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Smokey Briggs


By Smokey Briggs

Tuesday, September 17, 2002

Patriots and hypocrites

Last Wednesday's nationwide, public and planned display of patriotism did not do much for me. Actually, it left a bad taste in my mouth.

It started several days before when the talking heads, pundits and politicians began to fill the media with advice on how and when I should show my appropriate patriotism.

Little of this struck me as sincere. I would bet my eye teeth that 98 percent of those crying patriot the loudest have never had a patriotic thought or done a patriotic act in their life.

Patriotism for them is a popular sentiment to be dusted off in hours of convenience so long as it provides for good ratings or a decent photo-op, and does not interfere with their lives.

I have seen a few such patriotic displays in my 37 short years. It has been my experience that many of the attendees drop their patriotism at the curb when they get into their cars.

Unfortunately, patriotism is more than a nice sentiment.

True patriotism hurts a little bit. It is inconvenient.

It is a way of life, not a day in a life.

It is also invaluable to those who know it, and from what I have seen, a contemptible weakness to those who do not.

On Wednesday patriotism was convenient. Six months from now it may not be. This coming election day, it may not be.

In November, how many fair weather patriots will walk into the voting booth and vote for their own interests rather than their country's?

I have seen some patriotism.

I have seen it in the faces of young men in boot camp who joined their nation's military because they felt the call, not because it was the only job they could find.

I have seen it on the faces of old men who bought a drink for a young Marine or sailor in an airport bar.

I have seen it in employers who were proud to have reservists in their employee despite the fact that they would be gone two weeks a year to train and could be called into service at any moment.

I have seen it on the faces of people walking out of voting booths.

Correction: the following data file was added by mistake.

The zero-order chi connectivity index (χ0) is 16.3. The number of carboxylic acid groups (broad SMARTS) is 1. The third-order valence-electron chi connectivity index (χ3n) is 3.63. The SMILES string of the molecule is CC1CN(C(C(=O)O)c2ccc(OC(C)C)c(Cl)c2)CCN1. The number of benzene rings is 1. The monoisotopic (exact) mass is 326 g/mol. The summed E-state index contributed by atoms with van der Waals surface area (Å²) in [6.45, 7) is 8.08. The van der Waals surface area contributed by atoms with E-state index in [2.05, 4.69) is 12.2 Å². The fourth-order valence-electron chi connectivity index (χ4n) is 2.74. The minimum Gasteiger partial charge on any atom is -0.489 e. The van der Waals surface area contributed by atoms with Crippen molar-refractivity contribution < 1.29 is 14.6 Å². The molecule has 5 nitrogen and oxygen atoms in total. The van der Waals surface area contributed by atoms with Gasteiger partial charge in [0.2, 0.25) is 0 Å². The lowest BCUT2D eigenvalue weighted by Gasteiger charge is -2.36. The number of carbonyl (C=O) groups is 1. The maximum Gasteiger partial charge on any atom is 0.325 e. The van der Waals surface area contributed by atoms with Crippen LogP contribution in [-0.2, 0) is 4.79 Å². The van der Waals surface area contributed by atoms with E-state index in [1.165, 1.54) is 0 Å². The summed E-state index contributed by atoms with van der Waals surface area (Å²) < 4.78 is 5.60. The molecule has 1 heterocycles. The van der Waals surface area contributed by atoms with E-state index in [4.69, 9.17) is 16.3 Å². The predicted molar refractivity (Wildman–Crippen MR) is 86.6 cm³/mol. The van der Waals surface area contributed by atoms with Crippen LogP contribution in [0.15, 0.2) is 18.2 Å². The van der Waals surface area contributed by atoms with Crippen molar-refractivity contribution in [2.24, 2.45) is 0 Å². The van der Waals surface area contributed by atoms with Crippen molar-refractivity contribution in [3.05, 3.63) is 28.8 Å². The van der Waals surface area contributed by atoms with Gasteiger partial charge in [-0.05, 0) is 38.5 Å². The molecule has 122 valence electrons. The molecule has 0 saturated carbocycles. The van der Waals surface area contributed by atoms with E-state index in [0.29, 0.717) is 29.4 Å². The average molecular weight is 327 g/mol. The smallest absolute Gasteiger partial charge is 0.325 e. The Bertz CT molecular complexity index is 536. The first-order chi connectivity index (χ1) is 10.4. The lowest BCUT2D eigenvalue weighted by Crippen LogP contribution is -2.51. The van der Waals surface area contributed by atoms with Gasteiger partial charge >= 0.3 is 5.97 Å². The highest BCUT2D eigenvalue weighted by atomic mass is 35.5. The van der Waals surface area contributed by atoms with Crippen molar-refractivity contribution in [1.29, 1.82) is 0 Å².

I have seen it on the faces of wives, children, fathers and mothers as they said goodbye to their loved one who was answering the call to duty.

I have seen it at some public gatherings too, at Memorial Day ceremonies where the popularity of the event has waned compared to a three day weekend at the lake.

I have seen it on a daily basis as people I know strive to keep themselves informed about their world so that they can make educated decisions about matters of national importance.

Mostly, though, I have seen it in the attitudes of the people I have met. Either their love of country coursed through the daily decisions of their lives, or it did not.

Last Wednesday, we expressed a lot of nice sentiments as a nation. Patriots mixed with hypocrites around flagpoles all around America.

I hope the patriots converted a few of the hypocrites.

Time will tell.

EDITOR'S NOTE: Smokey Briggs is the editor and publisher of the Pecos Enterprise whose column appears on Tuesdays. He can be e-mailed at:

Our View

America is about freedom, not fairness

Not too long ago the Fort Worth Worth Star-Telegram printed an editorial backing a national law that would prohibit private employers from considering a worker's sexual orientation when deciding to hire or fire.

In support of its position the paper printed, "Every American citizen has the right to the same treatment _ in housing, in employment and in access to public accommodations."

Most of that statement is ignorant blather.

American citizens have the right to be free, not the right to be treated fairly by each and every fellow citizen.

Yes, every citizen should be treated equally by the government. It is their government after all.

But by every private citizen?


Freedom means being free to be a jerk as well as a prince.

Freedom means allowing hate as well as love.

Laws like this one mock freedom in the name of fairness.

It is a poor trade that marks one more step toward the mob rule of a pure democracy and one more step away from the protections of a constitutional democracy.

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